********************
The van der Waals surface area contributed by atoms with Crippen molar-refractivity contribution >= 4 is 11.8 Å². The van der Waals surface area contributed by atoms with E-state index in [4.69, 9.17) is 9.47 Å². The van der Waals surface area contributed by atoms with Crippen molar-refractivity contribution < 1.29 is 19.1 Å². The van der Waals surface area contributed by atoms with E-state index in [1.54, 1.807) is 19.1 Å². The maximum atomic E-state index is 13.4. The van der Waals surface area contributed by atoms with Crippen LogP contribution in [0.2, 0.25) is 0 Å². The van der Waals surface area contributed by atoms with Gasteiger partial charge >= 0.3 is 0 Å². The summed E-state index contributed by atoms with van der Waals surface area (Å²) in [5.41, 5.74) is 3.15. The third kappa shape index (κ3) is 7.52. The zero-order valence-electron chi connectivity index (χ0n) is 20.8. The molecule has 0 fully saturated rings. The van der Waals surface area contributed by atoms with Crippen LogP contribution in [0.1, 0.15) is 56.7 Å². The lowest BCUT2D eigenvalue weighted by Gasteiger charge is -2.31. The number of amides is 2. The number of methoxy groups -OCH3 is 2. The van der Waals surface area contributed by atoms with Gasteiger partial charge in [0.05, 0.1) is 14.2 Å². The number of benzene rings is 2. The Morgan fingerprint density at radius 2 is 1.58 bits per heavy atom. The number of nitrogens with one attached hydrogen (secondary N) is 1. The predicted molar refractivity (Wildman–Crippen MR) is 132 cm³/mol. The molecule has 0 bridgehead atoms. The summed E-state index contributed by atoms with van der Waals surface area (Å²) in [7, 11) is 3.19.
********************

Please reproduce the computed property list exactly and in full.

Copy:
The van der Waals surface area contributed by atoms with Crippen molar-refractivity contribution >= 4 is 11.8 Å². The van der Waals surface area contributed by atoms with E-state index in [4.69, 9.17) is 9.47 Å². The van der Waals surface area contributed by atoms with Crippen molar-refractivity contribution < 1.29 is 19.1 Å². The van der Waals surface area contributed by atoms with E-state index in [1.54, 1.807) is 19.1 Å². The maximum atomic E-state index is 13.4. The van der Waals surface area contributed by atoms with Crippen LogP contribution in [0.2, 0.25) is 0 Å². The van der Waals surface area contributed by atoms with Gasteiger partial charge >= 0.3 is 0 Å². The summed E-state index contributed by atoms with van der Waals surface area (Å²) in [5.41, 5.74) is 3.15. The third kappa shape index (κ3) is 7.52. The zero-order valence-electron chi connectivity index (χ0n) is 20.8. The molecule has 0 fully saturated rings. The van der Waals surface area contributed by atoms with Crippen LogP contribution in [0.1, 0.15) is 56.7 Å². The lowest BCUT2D eigenvalue weighted by Gasteiger charge is -2.31. The number of amides is 2. The number of methoxy groups -OCH3 is 2. The van der Waals surface area contributed by atoms with Gasteiger partial charge in [0.05, 0.1) is 14.2 Å². The number of benzene rings is 2. The Morgan fingerprint density at radius 2 is 1.58 bits per heavy atom. The number of nitrogens with one attached hydrogen (secondary N) is 1. The predicted molar refractivity (Wildman–Crippen MR) is 132 cm³/mol. The molecule has 0 bridgehead atoms. The summed E-state index contributed by atoms with van der Waals surface area (Å²) in [7, 11) is 3.19.